ANDREW MOJICA is a registered-for-life sex offender in Maryland. As such, he’s barred from knowingly entering a school or child-care facility without written permission. However, Mr. Mojica is allowed unsupervised visits, including overnight, with his 4-year-old son despite fierce objections from the boy’s mother. The anomaly — other words come to mind — is the result of cracks in state law and a court system seemingly so suspicious of any parent who seeks to limit another parent’s access to their child that it is willing to discount potential risks.
“The court has taken away my power to protect my son,” said Gloria Faulkner, the Talbot County woman who has been locked in a battle with her ex-husband over visitation. Less than two months after their son was born in 2009, Mr. Mojica was accused of sexually abusing a preteen girl related to Ms. Faulkner; he was convicted in 2010. The two divorced in 2012, following his release from jail. Neither was represented by an attorney in a decree that gave Ms. Faulkner sole legal and primary physical custody of the boy but that granted Mr. Mojica visitation rights.
Ms. Faulkner told us she didn’t know to object at the time and that subsequent efforts to amend the agreement have made matters worse. According to Ms. Faulkner, Mr. Mojica gets scheduled visits overnight every Wednesday and every other Friday and during the day every other Sunday. Her recent court efforts to curtail visits based on her allegations about changed behavior in her son and the fact another sex offender lives in the apartment building where her ex-husband resides have been unsuccessful; she told us she wants to require supervision, not banish the father from her son’s life.
“It is without question that the Defendant previously sexually assaulted the Plaintiff’s [relative]. Such behavior is reprehensible and without excuse,” Domestic Relations Master Jamie E. Adkins wrote on July 15. “However, there is no evidence currently before the Court that [the boy] is in need of protection from the Defendant.” The opinion by Ms. Adkins, who a court spokeswoman said would not comment on a pending case, concluded Ms. Faulkner did not meet “the threshold burden for the court to reconsider custody.” The master considered Ms. Faulkner’s claims of troubling and changed behavior by her son but found “minimal corroboration.”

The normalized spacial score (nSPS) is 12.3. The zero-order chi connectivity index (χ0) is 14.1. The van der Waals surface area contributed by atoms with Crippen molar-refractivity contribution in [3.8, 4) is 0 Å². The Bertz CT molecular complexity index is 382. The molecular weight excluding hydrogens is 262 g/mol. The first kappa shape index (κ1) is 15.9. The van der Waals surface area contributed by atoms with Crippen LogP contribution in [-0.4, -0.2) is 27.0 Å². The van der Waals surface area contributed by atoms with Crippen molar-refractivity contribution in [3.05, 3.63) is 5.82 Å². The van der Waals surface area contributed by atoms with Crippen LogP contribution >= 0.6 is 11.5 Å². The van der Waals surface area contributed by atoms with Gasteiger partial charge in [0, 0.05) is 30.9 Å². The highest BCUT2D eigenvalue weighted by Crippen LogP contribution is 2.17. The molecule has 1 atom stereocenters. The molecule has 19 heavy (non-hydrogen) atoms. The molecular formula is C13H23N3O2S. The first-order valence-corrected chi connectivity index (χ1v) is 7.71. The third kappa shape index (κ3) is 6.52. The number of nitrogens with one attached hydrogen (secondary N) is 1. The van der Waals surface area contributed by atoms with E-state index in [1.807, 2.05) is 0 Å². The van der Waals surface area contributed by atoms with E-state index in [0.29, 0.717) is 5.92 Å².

Kevin M. Joyce, attorney for Mr. Mojica, said the father has “a constitutional right to raise the child.” He denied any suggestion that Mr. Mojica, who, Mr. Joyce stressed, was fully compliant with the law, was abusing or not properly caring for his son. He ascribed Ms. Faulkner’s efforts to redraw the custody agreement as “buyer’s remorse.”
Maryland law requires that in circumstances in which there has been a finding of child abuse or neglect, the court should determine whether future abuse or neglect is likely and, unless there is no likelihood, deny access or require supervision. The two parties disagree on how carefully this was weighed.
Child advocates pushed this year’s General Assembly to toughen the law. A bill sponsored by Del. Jeannie Haddaway-Riccio (R-Talbot) would have prohibited custody or visitation to child sexual offenders, except under certain circumstances where there was clear and convincing evidence that there was no danger to the child; supervised visits would have been allowed. It died in the House Judiciary Committee, a graveyard for similarly worthy bills that aim to better protect children and victims of domestic abuse.
What’s even more troubling than the weakness in state law — which we urge Maryland lawmakers to make haste in fixing — is the attitude by the professionals who run family courts that any parent is better than no parent. A corollary to that is the belief that a parent who warns of possible risks in wanting to limit contact has ulterior motives. The judge who will review this wrong-headed decision should apply common sense in deciding what interests are served in letting a 4-year-old sleep alone and overnight in a house with a registered sex offender.